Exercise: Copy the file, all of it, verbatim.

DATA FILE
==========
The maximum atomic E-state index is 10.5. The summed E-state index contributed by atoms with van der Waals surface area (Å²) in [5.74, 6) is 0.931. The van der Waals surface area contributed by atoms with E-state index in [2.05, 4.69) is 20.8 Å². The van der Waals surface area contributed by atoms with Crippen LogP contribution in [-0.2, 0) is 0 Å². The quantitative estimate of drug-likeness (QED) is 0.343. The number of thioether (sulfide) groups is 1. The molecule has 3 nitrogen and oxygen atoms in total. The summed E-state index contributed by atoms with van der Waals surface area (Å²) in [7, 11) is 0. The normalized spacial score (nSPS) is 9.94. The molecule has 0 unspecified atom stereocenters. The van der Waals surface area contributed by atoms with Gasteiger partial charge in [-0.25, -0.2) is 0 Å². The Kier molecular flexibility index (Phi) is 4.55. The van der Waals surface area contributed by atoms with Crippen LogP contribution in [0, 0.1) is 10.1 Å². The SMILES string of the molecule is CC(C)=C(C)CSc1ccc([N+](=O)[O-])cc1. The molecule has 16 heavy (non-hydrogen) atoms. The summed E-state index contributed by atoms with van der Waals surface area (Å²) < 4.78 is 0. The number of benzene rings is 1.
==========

The maximum atomic E-state index is 10.5. The summed E-state index contributed by atoms with van der Waals surface area (Å²) in [5.74, 6) is 0.931. The van der Waals surface area contributed by atoms with E-state index in [2.05, 4.69) is 20.8 Å². The van der Waals surface area contributed by atoms with Crippen LogP contribution in [-0.2, 0) is 0 Å². The quantitative estimate of drug-likeness (QED) is 0.343. The number of thioether (sulfide) groups is 1. The molecule has 3 nitrogen and oxygen atoms in total. The summed E-state index contributed by atoms with van der Waals surface area (Å²) in [7, 11) is 0. The normalized spacial score (nSPS) is 9.94. The molecule has 0 unspecified atom stereocenters. The van der Waals surface area contributed by atoms with Gasteiger partial charge in [-0.25, -0.2) is 0 Å². The Kier molecular flexibility index (Phi) is 4.55. The van der Waals surface area contributed by atoms with Crippen LogP contribution in [0, 0.1) is 10.1 Å². The SMILES string of the molecule is CC(C)=C(C)CSc1ccc([N+](=O)[O-])cc1. The molecule has 16 heavy (non-hydrogen) atoms. The summed E-state index contributed by atoms with van der Waals surface area (Å²) < 4.78 is 0. The number of benzene rings is 1.